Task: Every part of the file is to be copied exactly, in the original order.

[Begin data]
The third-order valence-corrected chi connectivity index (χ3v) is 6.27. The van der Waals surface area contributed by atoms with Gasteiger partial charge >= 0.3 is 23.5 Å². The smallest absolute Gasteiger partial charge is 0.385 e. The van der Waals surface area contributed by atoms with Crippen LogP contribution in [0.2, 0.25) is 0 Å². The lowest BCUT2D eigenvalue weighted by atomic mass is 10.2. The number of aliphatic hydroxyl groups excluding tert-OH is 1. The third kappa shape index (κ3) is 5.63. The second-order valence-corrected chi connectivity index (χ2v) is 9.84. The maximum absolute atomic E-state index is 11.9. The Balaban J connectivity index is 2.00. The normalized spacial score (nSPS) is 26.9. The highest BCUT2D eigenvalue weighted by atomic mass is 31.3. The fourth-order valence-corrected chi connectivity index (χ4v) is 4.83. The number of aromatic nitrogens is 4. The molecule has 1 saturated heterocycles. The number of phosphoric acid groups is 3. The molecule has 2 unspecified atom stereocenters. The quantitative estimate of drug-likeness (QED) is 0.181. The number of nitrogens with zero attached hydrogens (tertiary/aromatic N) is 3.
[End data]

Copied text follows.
The third-order valence-corrected chi connectivity index (χ3v) is 6.27. The van der Waals surface area contributed by atoms with Gasteiger partial charge >= 0.3 is 23.5 Å². The smallest absolute Gasteiger partial charge is 0.385 e. The van der Waals surface area contributed by atoms with Crippen LogP contribution in [0.2, 0.25) is 0 Å². The lowest BCUT2D eigenvalue weighted by atomic mass is 10.2. The number of aliphatic hydroxyl groups excluding tert-OH is 1. The third kappa shape index (κ3) is 5.63. The second-order valence-corrected chi connectivity index (χ2v) is 9.84. The maximum absolute atomic E-state index is 11.9. The Balaban J connectivity index is 2.00. The normalized spacial score (nSPS) is 26.9. The highest BCUT2D eigenvalue weighted by atomic mass is 31.3. The fourth-order valence-corrected chi connectivity index (χ4v) is 4.83. The number of aromatic nitrogens is 4. The molecule has 1 saturated heterocycles. The number of phosphoric acid groups is 3. The molecule has 2 unspecified atom stereocenters. The quantitative estimate of drug-likeness (QED) is 0.181. The number of nitrogens with zero attached hydrogens (tertiary/aromatic N) is 3.